By Gary Zahalka
In 2006, the United States government made wind energy a priority for the administration with a goal of 20% of usable energy being derived from wind by 2030. Since this projection, more than 250 GW of wind energy has been installed in the US, with the peak occurring in 2009. A desire for energy independence, low CO2 emissions, and creation of jobs were all factors in the growth of this market. Cable industry analysis has projected flat installations for 2012, with a strong surge in wind energy installations projected for 2013 and 2015.
A good understanding of the importance of maximizing the return on investment is critical to the success of a wind farm. The perseverance of the energy industry requires continued innovation for improving reliability and efficiency to produce more competitive wind power-generated electricity. Having electrical design engineers involved in the early stages of project development results in system reliability and efficiency being addressed in the design and selection of materials.
The reliability of collection systems is based on the life expectancy of the wind energy farm infrastructure components. Improving system reliability can lead to lower operation and maintenance expenses, and fewer forecasting penalties paid to the market. Improved reliability can also lead to a perceived public image for a company, and defer or eliminate the need for future capital expenditures. The goal of improving collection system efficiency is to minimize the amount of losses to help turn every watt generated into revenue for that wind farm.
The traditional collection system architecture includes two underground feeders, each with approximately 25 MW per feeder. A typical 100 MW wind farm would have four feeders with up to three turbines linked to each feeder. This varies depending on the wattage for each turbine, which can range from 1.5 MW GE to 3.0 MW GE per turbine. The topology starts with the turbine that enters a step-up transformer to increase the voltage to 35,000 volts. There is an in-and-out connection on each generator step-up transformer, so the power flows back up through the collection system to the substation to deliver it out to the system. A typical wind farm includes the turbines, step-up transformers, underground collection system, and sometimes a sectionalizing cabinet (also called a junction box), which is how the system connects and delivers power back up to the substation. A grounding transformer is also included to protect the equipment from being damaged.
The typical collection system components, including the main power transformer, feeder breaker, underground cable, overhead collection systems, sectionalizing cabinets, generator step-up transformers, and turbines, come in a variety of types. Because each type offers its own advantages and disadvantages, it’s best to work with an electrical engineer to determine the specific needs in the development stages of a project. For example, a silicone steel core transformer is less expensive initially, but can lead to more loss in energy versus an amorphous metal core. The amorphous metal core costs more up front, but leads to dramatically fewer losses. The same holds true for transformer types—the more expensive the transformer, the lower the loss.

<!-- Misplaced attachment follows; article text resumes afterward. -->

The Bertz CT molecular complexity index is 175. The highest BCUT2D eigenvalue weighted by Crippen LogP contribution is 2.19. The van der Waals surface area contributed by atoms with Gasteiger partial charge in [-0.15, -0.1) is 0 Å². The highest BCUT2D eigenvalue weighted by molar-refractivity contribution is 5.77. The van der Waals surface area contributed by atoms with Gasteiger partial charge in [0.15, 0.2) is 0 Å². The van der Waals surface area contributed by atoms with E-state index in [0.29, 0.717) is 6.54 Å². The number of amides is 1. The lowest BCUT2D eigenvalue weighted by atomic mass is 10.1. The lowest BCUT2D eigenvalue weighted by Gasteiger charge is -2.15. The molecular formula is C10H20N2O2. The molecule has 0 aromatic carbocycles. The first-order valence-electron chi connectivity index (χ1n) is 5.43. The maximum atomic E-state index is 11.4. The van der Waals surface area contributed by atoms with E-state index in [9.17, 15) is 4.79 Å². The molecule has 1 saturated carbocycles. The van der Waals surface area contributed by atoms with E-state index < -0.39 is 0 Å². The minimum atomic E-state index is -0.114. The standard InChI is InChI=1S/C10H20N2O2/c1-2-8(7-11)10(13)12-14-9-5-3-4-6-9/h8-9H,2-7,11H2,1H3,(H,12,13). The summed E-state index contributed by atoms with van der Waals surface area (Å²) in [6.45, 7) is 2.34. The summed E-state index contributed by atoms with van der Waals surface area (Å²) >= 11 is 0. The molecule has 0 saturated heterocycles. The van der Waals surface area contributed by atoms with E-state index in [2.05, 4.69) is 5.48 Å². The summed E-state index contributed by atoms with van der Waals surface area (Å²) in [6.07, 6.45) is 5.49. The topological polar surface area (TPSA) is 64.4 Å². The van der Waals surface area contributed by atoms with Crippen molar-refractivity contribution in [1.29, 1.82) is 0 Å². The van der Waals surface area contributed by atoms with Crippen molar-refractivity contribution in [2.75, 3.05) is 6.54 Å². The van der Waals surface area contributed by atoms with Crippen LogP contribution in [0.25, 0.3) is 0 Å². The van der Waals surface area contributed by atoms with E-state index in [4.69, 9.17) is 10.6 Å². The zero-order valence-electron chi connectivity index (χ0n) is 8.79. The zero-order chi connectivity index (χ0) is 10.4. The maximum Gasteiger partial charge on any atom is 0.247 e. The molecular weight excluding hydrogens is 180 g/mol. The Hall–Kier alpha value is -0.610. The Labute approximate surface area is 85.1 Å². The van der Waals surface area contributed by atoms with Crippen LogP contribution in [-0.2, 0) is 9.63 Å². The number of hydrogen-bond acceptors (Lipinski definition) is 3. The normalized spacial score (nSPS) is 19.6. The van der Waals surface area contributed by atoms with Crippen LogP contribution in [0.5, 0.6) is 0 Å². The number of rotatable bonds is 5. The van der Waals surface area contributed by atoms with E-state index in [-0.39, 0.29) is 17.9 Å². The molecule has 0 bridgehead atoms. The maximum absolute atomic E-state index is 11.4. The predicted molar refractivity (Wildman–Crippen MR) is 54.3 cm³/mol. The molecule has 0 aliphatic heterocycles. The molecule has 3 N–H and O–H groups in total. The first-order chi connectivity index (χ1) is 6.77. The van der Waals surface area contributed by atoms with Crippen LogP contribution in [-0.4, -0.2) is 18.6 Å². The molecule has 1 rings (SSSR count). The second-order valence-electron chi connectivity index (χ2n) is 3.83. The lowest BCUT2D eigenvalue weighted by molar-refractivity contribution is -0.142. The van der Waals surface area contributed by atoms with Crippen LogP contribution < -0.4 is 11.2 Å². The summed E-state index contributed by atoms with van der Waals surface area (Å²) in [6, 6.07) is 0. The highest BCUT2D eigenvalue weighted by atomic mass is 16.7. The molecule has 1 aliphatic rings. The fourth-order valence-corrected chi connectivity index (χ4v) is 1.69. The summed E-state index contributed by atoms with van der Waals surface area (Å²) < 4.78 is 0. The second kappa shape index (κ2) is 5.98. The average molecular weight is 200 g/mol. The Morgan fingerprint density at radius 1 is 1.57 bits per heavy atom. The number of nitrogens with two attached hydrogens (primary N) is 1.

Early examination of wind farm components offers a better chance to maximize the return on investment and minimize losses. Keeping losses down yields a higher amount of energy delivered to the grid, providing more revenue for the wind farm. Another example of increasing the efficiency of a wind farm is upsizing the typical underground 345 kV cable conductor. This comes with a higher initial cost, but can reduce the loss significantly, delivering more dollars to the grid. Overhead collection system installations—partial or full—are a lower initial cost at a much higher loss ratio than that of a typical underground collection system.
If an engineering firm is involved early on in the project development process, they can help purchase the generator step-up transformer and the main power transformer to maximize the return on investment for those pieces of equipment. With the assistance of various types of data, including the owner’s financial model, wind resource information, and the power curve for the turbine, it’s possible to determine the geographic location of the turbine and layout the overhead/underground collection system. Calculations can be determined for the cost of the installation and the cost of the annual energy loss.
Comparing the net present value, determinations can be made to upsize or change equipment based on this amount. Final collection system design recommendations can then be made by the electrical engineer for a maximum return on investment. Proper wind farm planning will lead to informed decision-making on investment opportunities and higher profitability, specific to one’s needs.
Gary Zahalka is the VP of Generation, Planning, and Renewable Energy for Ulteig Engineers, Inc.
This article stems from a collaborative presentation produced by The Dow Chemical Company and Ulteig.
The Dow Chemical Company
Ulteig Engineers, Inc.